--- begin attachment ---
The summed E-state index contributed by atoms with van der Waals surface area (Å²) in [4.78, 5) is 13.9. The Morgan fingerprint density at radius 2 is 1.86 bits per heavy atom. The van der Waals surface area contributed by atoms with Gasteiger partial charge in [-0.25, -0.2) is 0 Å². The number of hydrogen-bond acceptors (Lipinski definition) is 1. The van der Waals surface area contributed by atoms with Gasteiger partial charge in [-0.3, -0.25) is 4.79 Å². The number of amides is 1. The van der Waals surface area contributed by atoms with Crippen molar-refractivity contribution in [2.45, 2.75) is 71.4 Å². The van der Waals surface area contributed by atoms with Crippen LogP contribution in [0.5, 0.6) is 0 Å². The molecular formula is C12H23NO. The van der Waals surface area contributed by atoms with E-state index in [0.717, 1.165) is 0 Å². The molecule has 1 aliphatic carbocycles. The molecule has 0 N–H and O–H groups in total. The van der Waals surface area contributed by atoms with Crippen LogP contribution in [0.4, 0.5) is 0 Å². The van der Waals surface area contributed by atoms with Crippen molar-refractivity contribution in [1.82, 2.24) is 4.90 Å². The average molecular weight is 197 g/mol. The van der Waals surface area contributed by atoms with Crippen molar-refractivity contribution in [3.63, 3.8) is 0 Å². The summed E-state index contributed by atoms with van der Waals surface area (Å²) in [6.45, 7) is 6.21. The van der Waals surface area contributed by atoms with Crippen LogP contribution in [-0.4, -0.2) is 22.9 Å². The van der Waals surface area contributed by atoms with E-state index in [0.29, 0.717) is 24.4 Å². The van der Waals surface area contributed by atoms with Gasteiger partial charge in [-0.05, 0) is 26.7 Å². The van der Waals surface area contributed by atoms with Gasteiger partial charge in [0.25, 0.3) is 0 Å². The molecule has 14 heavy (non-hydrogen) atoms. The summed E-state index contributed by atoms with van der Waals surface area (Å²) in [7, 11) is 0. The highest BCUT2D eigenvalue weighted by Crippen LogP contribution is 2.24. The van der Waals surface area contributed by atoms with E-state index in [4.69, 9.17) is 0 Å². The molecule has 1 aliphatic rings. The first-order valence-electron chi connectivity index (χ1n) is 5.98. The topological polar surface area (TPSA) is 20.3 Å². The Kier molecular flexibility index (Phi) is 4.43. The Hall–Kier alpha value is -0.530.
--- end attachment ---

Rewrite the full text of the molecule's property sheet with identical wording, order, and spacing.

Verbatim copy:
The summed E-state index contributed by atoms with van der Waals surface area (Å²) in [4.78, 5) is 13.9. The Morgan fingerprint density at radius 2 is 1.86 bits per heavy atom. The van der Waals surface area contributed by atoms with Gasteiger partial charge in [-0.25, -0.2) is 0 Å². The number of hydrogen-bond acceptors (Lipinski definition) is 1. The van der Waals surface area contributed by atoms with Gasteiger partial charge in [-0.3, -0.25) is 4.79 Å². The number of amides is 1. The van der Waals surface area contributed by atoms with Crippen molar-refractivity contribution in [2.45, 2.75) is 71.4 Å². The van der Waals surface area contributed by atoms with Crippen LogP contribution in [0.5, 0.6) is 0 Å². The molecular formula is C12H23NO. The van der Waals surface area contributed by atoms with E-state index in [0.717, 1.165) is 0 Å². The molecule has 1 aliphatic carbocycles. The molecule has 0 N–H and O–H groups in total. The van der Waals surface area contributed by atoms with Crippen LogP contribution in [0.4, 0.5) is 0 Å². The van der Waals surface area contributed by atoms with Crippen molar-refractivity contribution in [1.82, 2.24) is 4.90 Å². The average molecular weight is 197 g/mol. The van der Waals surface area contributed by atoms with Crippen molar-refractivity contribution in [3.63, 3.8) is 0 Å². The summed E-state index contributed by atoms with van der Waals surface area (Å²) in [6.45, 7) is 6.21. The van der Waals surface area contributed by atoms with Crippen LogP contribution in [-0.4, -0.2) is 22.9 Å². The van der Waals surface area contributed by atoms with E-state index in [0.29, 0.717) is 24.4 Å². The van der Waals surface area contributed by atoms with Gasteiger partial charge in [-0.05, 0) is 26.7 Å². The van der Waals surface area contributed by atoms with Gasteiger partial charge in [0.25, 0.3) is 0 Å². The molecule has 14 heavy (non-hydrogen) atoms. The summed E-state index contributed by atoms with van der Waals surface area (Å²) in [7, 11) is 0. The highest BCUT2D eigenvalue weighted by Crippen LogP contribution is 2.24. The van der Waals surface area contributed by atoms with E-state index in [4.69, 9.17) is 0 Å². The molecule has 1 aliphatic rings. The first-order valence-electron chi connectivity index (χ1n) is 5.98. The topological polar surface area (TPSA) is 20.3 Å². The Kier molecular flexibility index (Phi) is 4.43. The Hall–Kier alpha value is -0.530.